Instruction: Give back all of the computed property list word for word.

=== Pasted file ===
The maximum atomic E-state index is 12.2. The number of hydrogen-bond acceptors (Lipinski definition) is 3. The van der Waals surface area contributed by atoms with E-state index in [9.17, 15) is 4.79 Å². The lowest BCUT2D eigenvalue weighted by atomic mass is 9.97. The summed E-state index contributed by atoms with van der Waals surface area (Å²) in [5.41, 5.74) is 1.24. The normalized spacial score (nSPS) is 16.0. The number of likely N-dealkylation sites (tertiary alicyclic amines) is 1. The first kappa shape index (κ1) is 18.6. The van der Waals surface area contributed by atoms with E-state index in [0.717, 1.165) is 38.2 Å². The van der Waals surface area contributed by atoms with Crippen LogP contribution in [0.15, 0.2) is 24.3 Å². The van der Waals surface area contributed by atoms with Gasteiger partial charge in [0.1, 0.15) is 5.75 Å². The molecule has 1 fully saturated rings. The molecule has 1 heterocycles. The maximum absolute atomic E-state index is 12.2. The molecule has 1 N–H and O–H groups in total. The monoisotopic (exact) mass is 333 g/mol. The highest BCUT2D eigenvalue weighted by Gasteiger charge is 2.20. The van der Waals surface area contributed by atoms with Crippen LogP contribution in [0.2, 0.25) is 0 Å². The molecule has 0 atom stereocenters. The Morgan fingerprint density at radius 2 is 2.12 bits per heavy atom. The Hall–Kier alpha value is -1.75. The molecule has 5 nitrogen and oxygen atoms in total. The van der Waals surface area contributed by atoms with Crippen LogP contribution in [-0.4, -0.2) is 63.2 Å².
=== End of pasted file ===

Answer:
The maximum atomic E-state index is 12.2. The number of hydrogen-bond acceptors (Lipinski definition) is 3. The van der Waals surface area contributed by atoms with E-state index in [9.17, 15) is 4.79 Å². The lowest BCUT2D eigenvalue weighted by atomic mass is 9.97. The summed E-state index contributed by atoms with van der Waals surface area (Å²) in [5.41, 5.74) is 1.24. The normalized spacial score (nSPS) is 16.0. The number of likely N-dealkylation sites (tertiary alicyclic amines) is 1. The first kappa shape index (κ1) is 18.6. The van der Waals surface area contributed by atoms with E-state index in [0.717, 1.165) is 38.2 Å². The van der Waals surface area contributed by atoms with Crippen LogP contribution in [0.15, 0.2) is 24.3 Å². The van der Waals surface area contributed by atoms with Gasteiger partial charge in [0.1, 0.15) is 5.75 Å². The molecule has 1 fully saturated rings. The molecule has 1 heterocycles. The maximum absolute atomic E-state index is 12.2. The molecule has 1 N–H and O–H groups in total. The monoisotopic (exact) mass is 333 g/mol. The highest BCUT2D eigenvalue weighted by Gasteiger charge is 2.20. The van der Waals surface area contributed by atoms with Crippen LogP contribution in [0.2, 0.25) is 0 Å². The molecule has 0 atom stereocenters. The Morgan fingerprint density at radius 2 is 2.12 bits per heavy atom. The Hall–Kier alpha value is -1.75. The molecule has 5 nitrogen and oxygen atoms in total. The van der Waals surface area contributed by atoms with Crippen LogP contribution in [-0.4, -0.2) is 63.2 Å².